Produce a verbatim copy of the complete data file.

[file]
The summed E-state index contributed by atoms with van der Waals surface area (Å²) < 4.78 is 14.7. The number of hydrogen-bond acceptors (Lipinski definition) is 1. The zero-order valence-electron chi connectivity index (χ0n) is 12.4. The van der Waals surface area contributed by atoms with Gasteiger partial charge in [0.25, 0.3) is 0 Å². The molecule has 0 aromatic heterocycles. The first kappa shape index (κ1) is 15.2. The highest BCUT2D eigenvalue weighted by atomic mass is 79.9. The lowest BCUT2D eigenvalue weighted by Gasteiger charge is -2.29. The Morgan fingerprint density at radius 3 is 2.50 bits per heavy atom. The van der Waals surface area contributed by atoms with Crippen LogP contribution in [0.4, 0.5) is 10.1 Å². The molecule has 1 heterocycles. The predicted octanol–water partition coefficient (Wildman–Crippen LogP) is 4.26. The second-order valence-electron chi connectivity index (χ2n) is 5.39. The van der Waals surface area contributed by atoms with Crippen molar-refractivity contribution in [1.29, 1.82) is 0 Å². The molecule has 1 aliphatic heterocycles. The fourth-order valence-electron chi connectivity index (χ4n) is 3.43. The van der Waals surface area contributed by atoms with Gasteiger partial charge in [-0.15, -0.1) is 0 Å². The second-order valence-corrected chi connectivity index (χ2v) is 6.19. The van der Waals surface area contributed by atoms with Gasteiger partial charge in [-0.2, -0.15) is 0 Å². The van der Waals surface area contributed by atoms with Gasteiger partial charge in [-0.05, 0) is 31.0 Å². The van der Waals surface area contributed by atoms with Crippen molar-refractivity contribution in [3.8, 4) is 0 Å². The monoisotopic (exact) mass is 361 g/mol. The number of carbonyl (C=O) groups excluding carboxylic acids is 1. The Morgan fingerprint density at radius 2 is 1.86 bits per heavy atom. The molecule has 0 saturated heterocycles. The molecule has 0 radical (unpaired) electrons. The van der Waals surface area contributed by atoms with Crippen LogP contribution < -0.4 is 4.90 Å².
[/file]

The summed E-state index contributed by atoms with van der Waals surface area (Å²) < 4.78 is 14.7. The number of hydrogen-bond acceptors (Lipinski definition) is 1. The zero-order valence-electron chi connectivity index (χ0n) is 12.4. The van der Waals surface area contributed by atoms with Gasteiger partial charge in [0.25, 0.3) is 0 Å². The molecule has 0 aromatic heterocycles. The first kappa shape index (κ1) is 15.2. The highest BCUT2D eigenvalue weighted by atomic mass is 79.9. The lowest BCUT2D eigenvalue weighted by Gasteiger charge is -2.29. The Morgan fingerprint density at radius 3 is 2.50 bits per heavy atom. The van der Waals surface area contributed by atoms with Crippen LogP contribution in [0.4, 0.5) is 10.1 Å². The molecule has 1 heterocycles. The predicted octanol–water partition coefficient (Wildman–Crippen LogP) is 4.26. The second-order valence-electron chi connectivity index (χ2n) is 5.39. The van der Waals surface area contributed by atoms with Crippen molar-refractivity contribution in [1.29, 1.82) is 0 Å². The molecule has 1 aliphatic heterocycles. The fourth-order valence-electron chi connectivity index (χ4n) is 3.43. The van der Waals surface area contributed by atoms with Gasteiger partial charge in [-0.15, -0.1) is 0 Å². The second-order valence-corrected chi connectivity index (χ2v) is 6.19. The van der Waals surface area contributed by atoms with Gasteiger partial charge in [-0.2, -0.15) is 0 Å². The van der Waals surface area contributed by atoms with Gasteiger partial charge in [-0.05, 0) is 31.0 Å². The van der Waals surface area contributed by atoms with Crippen molar-refractivity contribution in [3.8, 4) is 0 Å². The monoisotopic (exact) mass is 361 g/mol. The number of carbonyl (C=O) groups excluding carboxylic acids is 1. The Morgan fingerprint density at radius 2 is 1.86 bits per heavy atom. The molecule has 0 saturated heterocycles. The molecule has 0 radical (unpaired) electrons. The van der Waals surface area contributed by atoms with Crippen LogP contribution < -0.4 is 4.90 Å².